The sharing economy – the growing segment of industry that includes enterprises like Uber and Airbnb – poses sweeping challenges to governments grappling with unprecedented taxation issues, according to an expert in the Center for Public Finance at Rice University’s Baker Institute for Public Policy.
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Joyce Beebe, a fellow in public finance, outlined her insights in a new report, “How Should We Tax the Sharing Economy?” The report reviews and analyzes key federal tax considerations for companies and workers in this expanding sector of the economy and offers recommendations for the future.
“Although the sharing economy could potentially lead to higher tax revenues for governments, it also reinforces the well-known challenges of taxing large numbers of small taxpayers,” Beebe wrote. “Taxes under this model are more difficult to collect, more distortionary (because compliance costs consume a larger portion of revenue earned), and generate only modest revenue gains from small businesses. Some analysts also caution that while digitalization makes transactions more traceable, if tax compliance does not improve as overall economic activities grow due to the sharing economy, the portion of the informal economy in relation to the total economy will increase.”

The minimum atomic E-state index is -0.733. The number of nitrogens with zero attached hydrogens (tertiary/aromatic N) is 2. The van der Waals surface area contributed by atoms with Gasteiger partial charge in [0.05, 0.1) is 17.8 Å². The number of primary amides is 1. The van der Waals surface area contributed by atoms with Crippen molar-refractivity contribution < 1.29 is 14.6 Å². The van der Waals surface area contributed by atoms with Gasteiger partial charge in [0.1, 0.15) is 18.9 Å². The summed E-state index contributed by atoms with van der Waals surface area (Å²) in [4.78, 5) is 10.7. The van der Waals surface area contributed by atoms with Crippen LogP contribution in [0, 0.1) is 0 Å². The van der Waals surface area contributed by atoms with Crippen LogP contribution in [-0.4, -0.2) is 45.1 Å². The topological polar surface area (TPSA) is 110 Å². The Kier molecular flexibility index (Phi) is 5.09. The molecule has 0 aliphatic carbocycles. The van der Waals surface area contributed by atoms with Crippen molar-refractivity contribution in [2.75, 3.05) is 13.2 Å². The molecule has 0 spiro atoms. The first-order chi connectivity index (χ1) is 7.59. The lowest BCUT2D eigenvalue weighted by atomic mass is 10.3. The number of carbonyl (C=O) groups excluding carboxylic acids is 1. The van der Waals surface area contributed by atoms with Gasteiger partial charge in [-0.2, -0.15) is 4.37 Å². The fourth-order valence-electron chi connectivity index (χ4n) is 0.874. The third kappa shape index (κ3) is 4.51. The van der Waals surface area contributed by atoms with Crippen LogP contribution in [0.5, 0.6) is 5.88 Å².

One problem is there is no clear understanding of what the sharing economy encompasses, Beebe said. All definitions include the typical ride-hailing and home-sharing websites like Uber and Airbnb, but there are questions about whether the industry includes two other types of business models: peer-to-peer sales (like Etsy) and platform ownership of assets (like Zipcar). Many research studies use the term “sharing economy” interchangeably with gig economy, peer economy, collaborative economy, on-demand economy, matching economy, access economy or platform economy, she said.
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The sharing economy includes many more users and consumers than workers and suppliers, Beebe said. A PwC survey indicated that about 20 percent of the U.S. population …